Antenatal Education used to just be a course offered by NCT, the UK’s biggest parenting charity. NCT are still synonymous with Antenatal Classes, to the extent that often I will hear someone talking or see someone post about their “NCT course”, only for it to turn out that they didn’t do an NCT course, but another one! There are now many other national and local organisations and individuals offering Antenatal Classes, so plenty of options for parents to choose from. But what’s the difference?
Generally, an Antenatal Course is designed to cover antenatal topics, primarily labour and birth, though there is usually some postnatal content too, such as recovering from labour and birth, and caring for a baby. Each provider will offer a slightly different “syllabus”, so it’s worth checking what they say they will cover, and working out for yourself if that’s what you want to know about. These courses are usually designed to offer information across the full spectrum of birth experiences, and work on the premise that “informed is best”. Some courses are run face-to-face, and others are offered online, either live or working at your own pace. I’ve written more about general antenatal courses here.
You really get what you pay for with these courses – your local hospital may offer a free antenatal course which is usually run by midwives, who undoubtedly know their subject matter but may be in a position of delivering a lot of information to a big group in little time, which may not be the best way for parents to pick up the info they need. I should add here that that’s not always the case! Some midwives have incredible facilitation skills, and indeed some of my NCT colleagues run their hospital’s offering and do a brilliant job, because that is their job!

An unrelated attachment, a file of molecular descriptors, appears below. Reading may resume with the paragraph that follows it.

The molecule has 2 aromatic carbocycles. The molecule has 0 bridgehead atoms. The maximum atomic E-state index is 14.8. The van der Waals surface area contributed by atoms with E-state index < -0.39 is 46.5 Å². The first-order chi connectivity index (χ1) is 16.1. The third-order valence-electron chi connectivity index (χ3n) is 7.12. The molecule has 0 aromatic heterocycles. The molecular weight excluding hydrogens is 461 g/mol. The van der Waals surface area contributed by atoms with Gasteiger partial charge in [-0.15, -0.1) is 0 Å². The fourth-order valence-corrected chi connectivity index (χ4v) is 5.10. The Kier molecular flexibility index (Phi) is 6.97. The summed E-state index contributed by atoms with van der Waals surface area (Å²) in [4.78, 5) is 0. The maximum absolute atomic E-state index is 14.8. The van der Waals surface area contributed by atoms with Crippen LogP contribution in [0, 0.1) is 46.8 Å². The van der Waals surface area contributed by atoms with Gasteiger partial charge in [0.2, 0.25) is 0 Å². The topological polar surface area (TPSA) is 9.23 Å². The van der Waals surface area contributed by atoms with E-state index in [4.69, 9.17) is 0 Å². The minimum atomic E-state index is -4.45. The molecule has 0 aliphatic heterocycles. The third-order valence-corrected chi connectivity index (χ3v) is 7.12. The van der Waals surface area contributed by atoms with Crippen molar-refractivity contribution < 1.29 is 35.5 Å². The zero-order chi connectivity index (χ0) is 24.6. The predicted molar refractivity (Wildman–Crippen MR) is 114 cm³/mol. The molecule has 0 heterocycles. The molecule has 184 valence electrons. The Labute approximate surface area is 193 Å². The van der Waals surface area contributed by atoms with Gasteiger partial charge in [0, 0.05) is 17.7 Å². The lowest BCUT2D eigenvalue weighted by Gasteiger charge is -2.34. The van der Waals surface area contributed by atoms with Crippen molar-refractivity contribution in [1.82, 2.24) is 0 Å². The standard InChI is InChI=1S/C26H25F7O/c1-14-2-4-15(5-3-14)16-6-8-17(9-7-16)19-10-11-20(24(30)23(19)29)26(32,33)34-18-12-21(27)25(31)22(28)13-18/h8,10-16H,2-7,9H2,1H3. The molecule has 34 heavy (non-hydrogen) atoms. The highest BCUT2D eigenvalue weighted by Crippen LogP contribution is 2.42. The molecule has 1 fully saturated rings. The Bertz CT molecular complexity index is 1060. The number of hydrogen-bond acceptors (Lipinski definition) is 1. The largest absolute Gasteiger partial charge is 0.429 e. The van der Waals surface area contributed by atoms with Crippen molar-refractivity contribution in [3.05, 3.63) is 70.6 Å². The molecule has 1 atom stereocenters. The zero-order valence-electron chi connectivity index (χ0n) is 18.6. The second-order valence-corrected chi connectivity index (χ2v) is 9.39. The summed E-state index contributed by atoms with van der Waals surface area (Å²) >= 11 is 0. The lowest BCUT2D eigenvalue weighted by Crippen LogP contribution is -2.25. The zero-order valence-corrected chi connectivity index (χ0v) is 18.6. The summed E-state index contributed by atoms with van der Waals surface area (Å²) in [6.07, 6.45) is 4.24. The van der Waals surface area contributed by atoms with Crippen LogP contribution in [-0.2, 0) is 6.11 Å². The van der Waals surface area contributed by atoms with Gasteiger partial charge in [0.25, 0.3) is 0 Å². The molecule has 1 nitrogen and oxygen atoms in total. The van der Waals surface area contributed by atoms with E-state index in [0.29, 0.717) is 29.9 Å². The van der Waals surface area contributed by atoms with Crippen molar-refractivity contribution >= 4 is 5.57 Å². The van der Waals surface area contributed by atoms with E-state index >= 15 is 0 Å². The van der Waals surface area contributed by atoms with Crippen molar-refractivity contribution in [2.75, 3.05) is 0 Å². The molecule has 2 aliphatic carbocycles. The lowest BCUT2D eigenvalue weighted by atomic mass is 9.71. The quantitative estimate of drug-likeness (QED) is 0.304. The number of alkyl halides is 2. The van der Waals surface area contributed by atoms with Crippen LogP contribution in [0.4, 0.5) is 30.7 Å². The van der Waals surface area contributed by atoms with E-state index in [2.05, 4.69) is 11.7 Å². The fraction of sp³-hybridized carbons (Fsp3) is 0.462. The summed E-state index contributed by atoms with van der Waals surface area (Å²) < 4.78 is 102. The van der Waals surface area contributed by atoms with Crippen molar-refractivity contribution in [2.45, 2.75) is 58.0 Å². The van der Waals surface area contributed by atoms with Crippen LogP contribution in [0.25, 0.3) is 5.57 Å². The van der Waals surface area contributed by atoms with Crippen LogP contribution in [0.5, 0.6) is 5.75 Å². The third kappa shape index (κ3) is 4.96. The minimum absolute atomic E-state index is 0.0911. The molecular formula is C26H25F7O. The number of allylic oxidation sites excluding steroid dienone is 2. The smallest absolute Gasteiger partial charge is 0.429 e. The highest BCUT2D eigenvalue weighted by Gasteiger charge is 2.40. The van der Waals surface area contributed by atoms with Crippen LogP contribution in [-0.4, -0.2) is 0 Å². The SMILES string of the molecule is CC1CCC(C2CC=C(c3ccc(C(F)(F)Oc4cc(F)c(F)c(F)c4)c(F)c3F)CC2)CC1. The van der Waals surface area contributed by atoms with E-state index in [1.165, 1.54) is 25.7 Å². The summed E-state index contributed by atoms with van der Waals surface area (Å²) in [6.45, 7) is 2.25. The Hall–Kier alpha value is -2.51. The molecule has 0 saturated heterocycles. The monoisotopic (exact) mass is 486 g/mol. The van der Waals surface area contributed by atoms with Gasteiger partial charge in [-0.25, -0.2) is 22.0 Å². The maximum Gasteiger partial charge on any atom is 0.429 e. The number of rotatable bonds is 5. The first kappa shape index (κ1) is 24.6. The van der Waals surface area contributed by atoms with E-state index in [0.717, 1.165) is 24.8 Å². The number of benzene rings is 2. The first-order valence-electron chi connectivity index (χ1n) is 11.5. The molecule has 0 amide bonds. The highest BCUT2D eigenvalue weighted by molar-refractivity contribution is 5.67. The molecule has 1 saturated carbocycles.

Some companies or individuals also offer more specific courses or workshops related to an aspect of birth, such as Active Birth or Hypnobirthing. These focus on the physical skills that are shown to improve a woman’s experience of coping with pain in labour, and to improve the likelihood of her having a physiologically normal labour and birth. Some parents choose these courses in addition to some form of more general antenatal education, and others choose to only do one of these and protect their intention to birth a certain way. Something that I think is important to mention here, is that if you don’t value and believe in what the course covers, you probably won’t benefit from it when it comes to the actual labour and birth. These courses usually need some further practice between the end of the course and labour in order for the woman to experience the most benefit, and if you don’t believe in it, you just won’t do it!
Finally, some birth educators (including doulas) may offer 1:1 sessions and these can be bespoke according to your personal needs. These will most likely be more expensive per hour than a group course, but can be particularly valuable where parents may need a “sounding board”; someone to work through any concerns with, or support them with more in-depth information. They may also work better for parents who are “time-poor”, as it is often quicker to discuss a topic 1:1 than it is in a group setting.
Hopefully, that makes things a bit clearer if you’re faced with a lot of different options being available to you! Take a look at the “Services” page if you’d like to know more about courses I offer.